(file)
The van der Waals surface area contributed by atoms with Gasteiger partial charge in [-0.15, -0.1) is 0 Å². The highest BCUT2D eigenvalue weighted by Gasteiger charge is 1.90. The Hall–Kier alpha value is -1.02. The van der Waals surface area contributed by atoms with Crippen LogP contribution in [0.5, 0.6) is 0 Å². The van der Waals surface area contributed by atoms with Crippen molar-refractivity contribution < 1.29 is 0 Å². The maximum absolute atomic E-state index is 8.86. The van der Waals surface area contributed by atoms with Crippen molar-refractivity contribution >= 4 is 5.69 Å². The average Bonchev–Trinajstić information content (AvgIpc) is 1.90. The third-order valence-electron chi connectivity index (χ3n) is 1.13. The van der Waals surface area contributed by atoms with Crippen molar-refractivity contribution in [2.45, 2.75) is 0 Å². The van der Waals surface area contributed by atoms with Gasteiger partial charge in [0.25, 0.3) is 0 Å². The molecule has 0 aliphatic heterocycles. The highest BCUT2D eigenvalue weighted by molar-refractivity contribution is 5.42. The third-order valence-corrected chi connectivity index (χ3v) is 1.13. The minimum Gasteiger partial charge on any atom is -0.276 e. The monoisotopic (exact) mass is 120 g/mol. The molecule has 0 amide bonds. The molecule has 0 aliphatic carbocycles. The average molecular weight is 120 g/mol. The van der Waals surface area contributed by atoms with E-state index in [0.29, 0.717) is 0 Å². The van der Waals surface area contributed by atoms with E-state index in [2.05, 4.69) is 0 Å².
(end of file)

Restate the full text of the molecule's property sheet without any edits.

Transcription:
The van der Waals surface area contributed by atoms with Gasteiger partial charge in [-0.15, -0.1) is 0 Å². The highest BCUT2D eigenvalue weighted by Gasteiger charge is 1.90. The Hall–Kier alpha value is -1.02. The van der Waals surface area contributed by atoms with Crippen LogP contribution in [0.5, 0.6) is 0 Å². The van der Waals surface area contributed by atoms with Crippen molar-refractivity contribution < 1.29 is 0 Å². The maximum absolute atomic E-state index is 8.86. The van der Waals surface area contributed by atoms with Crippen molar-refractivity contribution >= 4 is 5.69 Å². The average Bonchev–Trinajstić information content (AvgIpc) is 1.90. The third-order valence-electron chi connectivity index (χ3n) is 1.13. The van der Waals surface area contributed by atoms with Crippen molar-refractivity contribution in [2.45, 2.75) is 0 Å². The van der Waals surface area contributed by atoms with Gasteiger partial charge in [0.25, 0.3) is 0 Å². The molecule has 0 aliphatic heterocycles. The highest BCUT2D eigenvalue weighted by molar-refractivity contribution is 5.42. The third-order valence-corrected chi connectivity index (χ3v) is 1.13. The minimum Gasteiger partial charge on any atom is -0.276 e. The monoisotopic (exact) mass is 120 g/mol. The molecule has 0 amide bonds. The molecule has 0 aliphatic carbocycles. The average molecular weight is 120 g/mol. The van der Waals surface area contributed by atoms with E-state index in [0.29, 0.717) is 0 Å². The van der Waals surface area contributed by atoms with E-state index in [2.05, 4.69) is 0 Å².